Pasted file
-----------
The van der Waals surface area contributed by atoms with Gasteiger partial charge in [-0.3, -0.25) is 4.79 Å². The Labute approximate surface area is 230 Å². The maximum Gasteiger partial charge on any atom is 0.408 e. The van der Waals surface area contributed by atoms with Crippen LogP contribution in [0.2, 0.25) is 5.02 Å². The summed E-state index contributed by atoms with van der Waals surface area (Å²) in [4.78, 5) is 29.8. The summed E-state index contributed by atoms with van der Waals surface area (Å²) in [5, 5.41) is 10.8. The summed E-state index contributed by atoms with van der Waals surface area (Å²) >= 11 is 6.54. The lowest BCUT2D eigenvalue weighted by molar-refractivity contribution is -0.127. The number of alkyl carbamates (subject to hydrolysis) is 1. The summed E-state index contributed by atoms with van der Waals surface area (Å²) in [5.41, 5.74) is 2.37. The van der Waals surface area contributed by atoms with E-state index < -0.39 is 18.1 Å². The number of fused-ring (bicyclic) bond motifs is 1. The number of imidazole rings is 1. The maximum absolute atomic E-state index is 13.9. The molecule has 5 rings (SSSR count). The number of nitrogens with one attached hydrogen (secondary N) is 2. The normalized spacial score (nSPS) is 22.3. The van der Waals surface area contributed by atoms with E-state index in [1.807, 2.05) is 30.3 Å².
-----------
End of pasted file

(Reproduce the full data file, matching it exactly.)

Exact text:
The van der Waals surface area contributed by atoms with Gasteiger partial charge in [-0.3, -0.25) is 4.79 Å². The Labute approximate surface area is 230 Å². The maximum Gasteiger partial charge on any atom is 0.408 e. The van der Waals surface area contributed by atoms with Crippen LogP contribution in [0.2, 0.25) is 5.02 Å². The summed E-state index contributed by atoms with van der Waals surface area (Å²) in [4.78, 5) is 29.8. The summed E-state index contributed by atoms with van der Waals surface area (Å²) in [5, 5.41) is 10.8. The summed E-state index contributed by atoms with van der Waals surface area (Å²) >= 11 is 6.54. The lowest BCUT2D eigenvalue weighted by molar-refractivity contribution is -0.127. The number of alkyl carbamates (subject to hydrolysis) is 1. The summed E-state index contributed by atoms with van der Waals surface area (Å²) in [5.41, 5.74) is 2.37. The van der Waals surface area contributed by atoms with E-state index < -0.39 is 18.1 Å². The number of fused-ring (bicyclic) bond motifs is 1. The number of imidazole rings is 1. The maximum absolute atomic E-state index is 13.9. The molecule has 5 rings (SSSR count). The number of nitrogens with one attached hydrogen (secondary N) is 2. The normalized spacial score (nSPS) is 22.3. The van der Waals surface area contributed by atoms with E-state index in [1.807, 2.05) is 30.3 Å².